Consul-Terraform-Sync (CTS) extends the Consul ecosystem to include Terraform as an officially supported tooling project. With the Terraform driver, CTS installs the Terraform CLI locally and runs Terraform commands based on monitored Consul changes. This page details how the Terraform driver operates using local workspaces and templated files.
On startup, CTS:
- Downloads and installs Terraform
- Prepares local workspace directories. Terraform configuration and execution for each task is organized as separate Terraform workspaces. The state files for tasks are independent of each other.
- Generates Terraform configuration files that make up the root module for each task.
Once all workspaces are set up, CTS monitors the Consul catalog for service changes. When relevant changes are detected, the Terraform driver dynamically updates input variables for that task using a template to render them to a file named
terraform.tfvars. This file is passed as a parameter to the Terraform CLI when executing
terraform plan and
terraform apply to update your network infrastructure with the latest Consul service details.
Within the CTS configuration for a task, practitioners can select the desired module to run for the task as well as set the condition to execute the task. Each task executed by the Terraform driver corresponds to an automated root module that calls the selected module in an isolated Terraform environment. CTS will manage concurrent execution of these tasks.
Autogenerated root modules for tasks are maintained in local subdirectories of the CTS working directory. Each subdirectory represents the local workspace for a task. By default, the working directory
sync-tasks is created in the current directory. To configure where Terraform configuration files are stored, set
working_dir to the desired path or configure the
Note: Although Terraform state files for task workspaces are independent, this does not guarantee the infrastructure changes from concurrent task executions are independent. Ensure that modules across all tasks are not modifying the same resource objects or have overlapping changes that may result in race conditions during automation.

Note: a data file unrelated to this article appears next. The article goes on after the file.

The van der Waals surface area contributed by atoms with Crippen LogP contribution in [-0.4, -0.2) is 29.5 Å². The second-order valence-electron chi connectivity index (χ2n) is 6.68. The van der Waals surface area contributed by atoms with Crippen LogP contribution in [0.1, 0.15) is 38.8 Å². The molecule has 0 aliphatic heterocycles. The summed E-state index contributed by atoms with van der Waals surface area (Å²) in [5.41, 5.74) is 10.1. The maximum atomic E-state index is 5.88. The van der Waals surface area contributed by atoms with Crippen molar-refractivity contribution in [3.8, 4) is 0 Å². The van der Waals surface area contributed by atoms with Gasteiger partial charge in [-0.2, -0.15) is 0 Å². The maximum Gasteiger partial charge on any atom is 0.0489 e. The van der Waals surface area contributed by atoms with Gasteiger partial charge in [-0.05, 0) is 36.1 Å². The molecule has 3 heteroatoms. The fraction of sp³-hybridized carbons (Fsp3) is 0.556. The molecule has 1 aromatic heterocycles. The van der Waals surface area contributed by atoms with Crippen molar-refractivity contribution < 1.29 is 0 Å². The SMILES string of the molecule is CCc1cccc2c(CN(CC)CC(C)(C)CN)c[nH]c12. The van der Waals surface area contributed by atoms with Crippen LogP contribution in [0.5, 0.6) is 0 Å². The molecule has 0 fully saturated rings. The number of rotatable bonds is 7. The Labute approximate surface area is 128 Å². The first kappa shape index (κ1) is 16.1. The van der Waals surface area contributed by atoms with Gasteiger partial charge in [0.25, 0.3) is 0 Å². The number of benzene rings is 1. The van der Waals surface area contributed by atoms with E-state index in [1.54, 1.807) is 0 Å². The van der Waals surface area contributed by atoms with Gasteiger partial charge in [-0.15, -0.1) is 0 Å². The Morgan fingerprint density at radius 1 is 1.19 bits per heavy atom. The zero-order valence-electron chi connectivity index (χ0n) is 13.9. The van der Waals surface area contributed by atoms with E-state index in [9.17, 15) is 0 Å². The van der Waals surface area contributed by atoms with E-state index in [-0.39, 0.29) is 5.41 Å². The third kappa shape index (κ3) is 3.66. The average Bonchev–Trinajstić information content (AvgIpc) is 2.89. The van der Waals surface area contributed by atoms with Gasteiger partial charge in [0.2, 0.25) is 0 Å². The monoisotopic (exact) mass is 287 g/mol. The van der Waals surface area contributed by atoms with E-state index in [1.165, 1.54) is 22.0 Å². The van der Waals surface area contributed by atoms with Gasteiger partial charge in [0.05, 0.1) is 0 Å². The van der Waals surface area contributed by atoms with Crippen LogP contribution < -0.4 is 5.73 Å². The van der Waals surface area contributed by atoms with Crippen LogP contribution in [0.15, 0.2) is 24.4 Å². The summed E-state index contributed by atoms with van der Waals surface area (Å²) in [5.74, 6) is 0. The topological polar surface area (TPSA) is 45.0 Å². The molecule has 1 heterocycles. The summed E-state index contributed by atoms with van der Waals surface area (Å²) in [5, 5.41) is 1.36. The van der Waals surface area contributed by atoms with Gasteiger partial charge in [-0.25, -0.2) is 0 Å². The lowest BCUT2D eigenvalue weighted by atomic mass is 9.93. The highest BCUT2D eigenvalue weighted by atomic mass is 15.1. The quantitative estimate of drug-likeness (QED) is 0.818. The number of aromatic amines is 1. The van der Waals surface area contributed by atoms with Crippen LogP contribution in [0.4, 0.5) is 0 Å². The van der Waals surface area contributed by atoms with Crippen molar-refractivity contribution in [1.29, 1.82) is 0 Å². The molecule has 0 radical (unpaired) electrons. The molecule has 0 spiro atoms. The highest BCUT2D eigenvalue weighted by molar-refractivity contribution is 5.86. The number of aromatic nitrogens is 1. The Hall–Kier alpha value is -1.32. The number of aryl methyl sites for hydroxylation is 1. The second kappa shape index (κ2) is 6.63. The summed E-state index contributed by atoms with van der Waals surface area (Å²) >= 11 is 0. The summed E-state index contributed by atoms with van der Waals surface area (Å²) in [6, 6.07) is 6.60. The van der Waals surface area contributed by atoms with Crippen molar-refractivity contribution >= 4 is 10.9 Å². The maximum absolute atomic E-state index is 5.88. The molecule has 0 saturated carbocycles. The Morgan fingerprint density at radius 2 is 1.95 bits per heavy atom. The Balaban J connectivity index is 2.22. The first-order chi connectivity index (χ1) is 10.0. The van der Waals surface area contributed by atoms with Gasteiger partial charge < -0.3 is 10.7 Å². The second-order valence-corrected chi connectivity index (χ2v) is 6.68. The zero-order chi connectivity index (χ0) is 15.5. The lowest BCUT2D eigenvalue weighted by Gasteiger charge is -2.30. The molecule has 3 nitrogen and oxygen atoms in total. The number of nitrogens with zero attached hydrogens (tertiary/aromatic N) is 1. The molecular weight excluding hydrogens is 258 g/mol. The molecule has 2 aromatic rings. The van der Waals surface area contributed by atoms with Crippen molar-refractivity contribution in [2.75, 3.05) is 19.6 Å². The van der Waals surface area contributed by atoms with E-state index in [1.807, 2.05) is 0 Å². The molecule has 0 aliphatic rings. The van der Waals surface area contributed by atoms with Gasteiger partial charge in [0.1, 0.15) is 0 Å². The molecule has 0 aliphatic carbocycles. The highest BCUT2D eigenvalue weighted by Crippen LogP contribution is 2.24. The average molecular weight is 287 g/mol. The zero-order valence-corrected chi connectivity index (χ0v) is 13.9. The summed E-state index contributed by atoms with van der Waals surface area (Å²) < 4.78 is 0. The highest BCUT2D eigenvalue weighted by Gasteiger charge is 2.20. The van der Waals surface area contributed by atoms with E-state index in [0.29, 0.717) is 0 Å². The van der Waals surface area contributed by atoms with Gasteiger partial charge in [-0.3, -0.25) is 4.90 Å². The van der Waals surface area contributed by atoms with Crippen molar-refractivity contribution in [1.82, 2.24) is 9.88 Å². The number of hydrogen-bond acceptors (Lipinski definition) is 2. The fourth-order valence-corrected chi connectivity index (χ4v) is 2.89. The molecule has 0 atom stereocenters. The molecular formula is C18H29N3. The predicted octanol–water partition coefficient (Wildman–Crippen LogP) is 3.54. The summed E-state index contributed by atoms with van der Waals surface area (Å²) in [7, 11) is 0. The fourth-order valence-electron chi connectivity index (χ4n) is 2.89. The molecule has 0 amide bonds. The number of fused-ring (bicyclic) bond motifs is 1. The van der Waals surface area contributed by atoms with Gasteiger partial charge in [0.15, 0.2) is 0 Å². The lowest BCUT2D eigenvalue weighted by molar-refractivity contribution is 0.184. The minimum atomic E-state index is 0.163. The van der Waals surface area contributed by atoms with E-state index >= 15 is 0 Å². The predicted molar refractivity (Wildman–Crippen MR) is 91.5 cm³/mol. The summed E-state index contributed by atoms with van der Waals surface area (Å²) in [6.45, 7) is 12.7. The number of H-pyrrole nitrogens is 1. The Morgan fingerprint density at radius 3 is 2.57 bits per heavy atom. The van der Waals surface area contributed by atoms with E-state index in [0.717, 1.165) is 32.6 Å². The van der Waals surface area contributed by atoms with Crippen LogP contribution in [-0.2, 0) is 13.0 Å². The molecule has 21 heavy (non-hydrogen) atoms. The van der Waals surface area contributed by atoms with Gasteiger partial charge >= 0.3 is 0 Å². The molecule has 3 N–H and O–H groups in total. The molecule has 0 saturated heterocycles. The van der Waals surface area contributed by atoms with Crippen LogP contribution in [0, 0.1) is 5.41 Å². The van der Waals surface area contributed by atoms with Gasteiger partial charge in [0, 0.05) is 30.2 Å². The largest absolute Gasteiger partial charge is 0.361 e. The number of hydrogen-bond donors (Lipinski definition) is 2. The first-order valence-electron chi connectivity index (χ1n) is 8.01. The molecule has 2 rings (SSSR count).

The root module proxies Consul information, configuration, and other variables to the Terraform module for the task. The content of the files that make up the root module are sourced from CTS configuration, information for task's module to use as the automation playbook, and information from Consul such as service information.
A working directory with one task named "cts-example" would have the folder structure below when running with the Terraform driver.
$ tree sync-tasks/ sync-tasks/ └── cts-example/ ├── main.tf ├── variables.tf ├── terraform.tfvars └── terraform.tfvars.tmpl
The following files of the root module are generated for each task. An example of a root module created by CTS can be found in the project repository.
main.tf- The main file contains the terraform block, provider blocks, and a module block calling the module configured for the task.
terraformblock - The corresponding provider source and versions for the task from the configuration files are placed into this block for the root module. The Terraform backend from the configuration is also templated here.
providerblocks - The provider blocks generated in the root module resemble the
terraform_providerblocks from the configuration for CTS. They have identical arguments present and are set from the intermediate variable created per provider.
moduleblock - The module block is where the task's module is called as a child module. The child module contains the core logic for automation. Required and optional input variables are passed as arguments to the module.
variables.tf- This file contains three types of variable declarations.
servicesinput variable (required) determines module compatibility with Consul-Terraform Sync (read more on compatible Terraform modules for more details).
- Any additional optional input variables provided by CTS that the module may use.
- Various intermediate variables used to configure providers. Intermediate provider variables are interpolated from the provider blocks and arguments configured in the CTS configuration.
variables.module.tf- This file is created if there are variables configured for the task and contains the interpolated variable declarations that match the variables from configuration. These are then used to proxy the configured variables to the module through explicit assignment in the module block.
providers.tfvars- This file is created if there are providers configured for the task and defined
terraform_providerblocks. This file may contain sensitive information. To omit sensitive information from this file, you can securely configure Terraform providers for CTS using environment variables or templating.
terraform.tfvars- The variable definitions file is where the services input variable and any optional CTS input variables are assigned values from Consul. It is periodically updated, typically when the task condition is met, to reflect the current state of Consul.
terraform.tfvars.tmpl- The template file is used by CTS to template information from Consul by using the HashiCorp configuration and templating library (hashicorp/hcat).
Note: Generated template and Terraform configuration files are crucial for the automation of tasks. Any manual changes to the files may not be preserved and could be overwritten by a subsequent update. Unexpected manual changes to the format of the files may cause automation to error.